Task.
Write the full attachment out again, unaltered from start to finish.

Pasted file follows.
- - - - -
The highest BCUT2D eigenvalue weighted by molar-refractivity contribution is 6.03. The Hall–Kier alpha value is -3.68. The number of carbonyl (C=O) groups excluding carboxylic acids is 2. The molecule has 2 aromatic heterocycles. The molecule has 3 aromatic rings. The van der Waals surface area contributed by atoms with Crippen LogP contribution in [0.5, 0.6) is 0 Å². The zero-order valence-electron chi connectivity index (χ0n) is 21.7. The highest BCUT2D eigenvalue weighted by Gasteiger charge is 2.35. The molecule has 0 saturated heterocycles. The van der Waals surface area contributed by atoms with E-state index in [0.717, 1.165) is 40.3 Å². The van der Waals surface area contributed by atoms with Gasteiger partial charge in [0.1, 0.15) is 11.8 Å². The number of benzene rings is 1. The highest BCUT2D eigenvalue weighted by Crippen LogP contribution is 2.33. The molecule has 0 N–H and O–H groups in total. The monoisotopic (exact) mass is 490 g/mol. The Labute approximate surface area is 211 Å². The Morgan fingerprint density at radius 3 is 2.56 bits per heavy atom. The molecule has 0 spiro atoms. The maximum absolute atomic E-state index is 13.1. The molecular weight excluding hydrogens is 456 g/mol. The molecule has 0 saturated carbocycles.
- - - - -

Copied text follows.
The highest BCUT2D eigenvalue weighted by molar-refractivity contribution is 6.03. The Hall–Kier alpha value is -3.68. The number of carbonyl (C=O) groups excluding carboxylic acids is 2. The molecule has 2 aromatic heterocycles. The molecule has 3 aromatic rings. The van der Waals surface area contributed by atoms with Crippen LogP contribution in [0.5, 0.6) is 0 Å². The zero-order valence-electron chi connectivity index (χ0n) is 21.7. The highest BCUT2D eigenvalue weighted by Gasteiger charge is 2.35. The molecule has 0 saturated heterocycles. The van der Waals surface area contributed by atoms with E-state index in [0.717, 1.165) is 40.3 Å². The van der Waals surface area contributed by atoms with Gasteiger partial charge in [0.1, 0.15) is 11.8 Å². The number of benzene rings is 1. The highest BCUT2D eigenvalue weighted by Crippen LogP contribution is 2.33. The molecule has 0 N–H and O–H groups in total. The monoisotopic (exact) mass is 490 g/mol. The Labute approximate surface area is 211 Å². The Morgan fingerprint density at radius 3 is 2.56 bits per heavy atom. The molecule has 0 spiro atoms. The maximum absolute atomic E-state index is 13.1. The molecular weight excluding hydrogens is 456 g/mol. The molecule has 0 saturated carbocycles.